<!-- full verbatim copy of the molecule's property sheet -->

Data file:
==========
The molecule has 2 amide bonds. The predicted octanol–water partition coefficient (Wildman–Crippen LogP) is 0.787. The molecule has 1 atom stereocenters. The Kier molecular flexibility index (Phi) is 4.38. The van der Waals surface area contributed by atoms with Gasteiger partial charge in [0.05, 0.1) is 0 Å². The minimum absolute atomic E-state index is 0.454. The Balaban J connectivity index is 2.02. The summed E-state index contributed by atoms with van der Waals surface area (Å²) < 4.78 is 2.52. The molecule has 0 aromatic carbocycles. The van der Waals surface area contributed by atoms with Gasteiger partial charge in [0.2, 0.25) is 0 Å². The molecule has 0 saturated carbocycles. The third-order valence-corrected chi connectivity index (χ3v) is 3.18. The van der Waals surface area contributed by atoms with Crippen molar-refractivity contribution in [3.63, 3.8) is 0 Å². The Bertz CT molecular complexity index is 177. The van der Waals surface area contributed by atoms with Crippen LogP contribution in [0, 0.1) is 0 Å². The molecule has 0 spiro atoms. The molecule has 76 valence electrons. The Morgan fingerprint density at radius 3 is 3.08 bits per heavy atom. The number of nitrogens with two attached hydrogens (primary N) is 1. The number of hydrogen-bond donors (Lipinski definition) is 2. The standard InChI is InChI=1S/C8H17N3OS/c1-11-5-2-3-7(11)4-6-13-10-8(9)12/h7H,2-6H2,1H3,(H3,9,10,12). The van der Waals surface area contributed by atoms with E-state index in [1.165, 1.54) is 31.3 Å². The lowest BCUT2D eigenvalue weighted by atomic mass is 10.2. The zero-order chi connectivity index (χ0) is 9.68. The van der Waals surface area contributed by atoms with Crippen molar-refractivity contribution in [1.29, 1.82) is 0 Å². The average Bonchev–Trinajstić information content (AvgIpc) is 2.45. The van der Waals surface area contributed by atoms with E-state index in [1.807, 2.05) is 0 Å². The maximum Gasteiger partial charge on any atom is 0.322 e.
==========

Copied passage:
The molecule has 2 amide bonds. The predicted octanol–water partition coefficient (Wildman–Crippen LogP) is 0.787. The molecule has 1 atom stereocenters. The Kier molecular flexibility index (Phi) is 4.38. The van der Waals surface area contributed by atoms with Gasteiger partial charge in [0.05, 0.1) is 0 Å². The minimum absolute atomic E-state index is 0.454. The Balaban J connectivity index is 2.02. The summed E-state index contributed by atoms with van der Waals surface area (Å²) < 4.78 is 2.52. The molecule has 0 aromatic carbocycles. The van der Waals surface area contributed by atoms with Gasteiger partial charge in [0.2, 0.25) is 0 Å². The molecule has 0 saturated carbocycles. The third-order valence-corrected chi connectivity index (χ3v) is 3.18. The van der Waals surface area contributed by atoms with Crippen molar-refractivity contribution in [3.63, 3.8) is 0 Å². The Bertz CT molecular complexity index is 177. The van der Waals surface area contributed by atoms with Crippen LogP contribution in [0, 0.1) is 0 Å². The molecule has 0 spiro atoms. The molecule has 76 valence electrons. The Morgan fingerprint density at radius 3 is 3.08 bits per heavy atom. The number of nitrogens with two attached hydrogens (primary N) is 1. The number of hydrogen-bond donors (Lipinski definition) is 2. The standard InChI is InChI=1S/C8H17N3OS/c1-11-5-2-3-7(11)4-6-13-10-8(9)12/h7H,2-6H2,1H3,(H3,9,10,12). The van der Waals surface area contributed by atoms with E-state index in [1.165, 1.54) is 31.3 Å². The lowest BCUT2D eigenvalue weighted by atomic mass is 10.2. The zero-order chi connectivity index (χ0) is 9.68. The van der Waals surface area contributed by atoms with Crippen molar-refractivity contribution in [1.29, 1.82) is 0 Å². The average Bonchev–Trinajstić information content (AvgIpc) is 2.45. The van der Waals surface area contributed by atoms with E-state index in [1.807, 2.05) is 0 Å². The maximum Gasteiger partial charge on any atom is 0.322 e.